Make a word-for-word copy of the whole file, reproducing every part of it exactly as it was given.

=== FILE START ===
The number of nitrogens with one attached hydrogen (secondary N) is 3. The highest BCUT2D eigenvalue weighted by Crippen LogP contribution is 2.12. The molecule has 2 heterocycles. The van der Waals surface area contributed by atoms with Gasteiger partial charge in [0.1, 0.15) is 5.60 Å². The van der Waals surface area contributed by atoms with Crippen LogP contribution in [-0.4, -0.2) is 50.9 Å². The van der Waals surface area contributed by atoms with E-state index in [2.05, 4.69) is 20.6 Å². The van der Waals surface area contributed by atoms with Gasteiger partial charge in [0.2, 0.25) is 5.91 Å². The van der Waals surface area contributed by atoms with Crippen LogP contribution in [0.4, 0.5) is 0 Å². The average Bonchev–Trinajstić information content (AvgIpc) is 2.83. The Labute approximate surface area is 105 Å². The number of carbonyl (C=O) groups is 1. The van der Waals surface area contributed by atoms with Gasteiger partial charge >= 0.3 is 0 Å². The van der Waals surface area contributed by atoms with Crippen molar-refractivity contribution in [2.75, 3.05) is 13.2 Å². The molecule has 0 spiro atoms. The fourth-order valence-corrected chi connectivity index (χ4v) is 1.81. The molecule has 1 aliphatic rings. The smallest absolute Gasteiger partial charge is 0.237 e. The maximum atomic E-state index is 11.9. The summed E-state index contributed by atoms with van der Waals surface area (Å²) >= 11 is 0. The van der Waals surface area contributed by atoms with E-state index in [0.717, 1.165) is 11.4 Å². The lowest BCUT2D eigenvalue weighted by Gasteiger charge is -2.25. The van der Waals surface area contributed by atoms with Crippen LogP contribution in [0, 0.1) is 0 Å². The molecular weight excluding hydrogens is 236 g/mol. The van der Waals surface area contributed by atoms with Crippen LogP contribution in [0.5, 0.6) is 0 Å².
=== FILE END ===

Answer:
The number of nitrogens with one attached hydrogen (secondary N) is 3. The highest BCUT2D eigenvalue weighted by Crippen LogP contribution is 2.12. The molecule has 2 heterocycles. The van der Waals surface area contributed by atoms with Gasteiger partial charge in [0.1, 0.15) is 5.60 Å². The van der Waals surface area contributed by atoms with Crippen LogP contribution in [-0.4, -0.2) is 50.9 Å². The van der Waals surface area contributed by atoms with E-state index in [2.05, 4.69) is 20.6 Å². The van der Waals surface area contributed by atoms with Gasteiger partial charge in [0.2, 0.25) is 5.91 Å². The van der Waals surface area contributed by atoms with Crippen LogP contribution in [0.4, 0.5) is 0 Å². The average Bonchev–Trinajstić information content (AvgIpc) is 2.83. The Labute approximate surface area is 105 Å². The number of carbonyl (C=O) groups is 1. The van der Waals surface area contributed by atoms with Gasteiger partial charge >= 0.3 is 0 Å². The van der Waals surface area contributed by atoms with Crippen molar-refractivity contribution in [2.75, 3.05) is 13.2 Å². The molecule has 0 spiro atoms. The fourth-order valence-corrected chi connectivity index (χ4v) is 1.81. The molecule has 1 aliphatic rings. The smallest absolute Gasteiger partial charge is 0.237 e. The maximum atomic E-state index is 11.9. The summed E-state index contributed by atoms with van der Waals surface area (Å²) >= 11 is 0. The van der Waals surface area contributed by atoms with E-state index in [0.717, 1.165) is 11.4 Å². The lowest BCUT2D eigenvalue weighted by Gasteiger charge is -2.25. The van der Waals surface area contributed by atoms with Crippen LogP contribution in [0, 0.1) is 0 Å². The molecular weight excluding hydrogens is 236 g/mol. The van der Waals surface area contributed by atoms with Crippen LogP contribution in [0.5, 0.6) is 0 Å².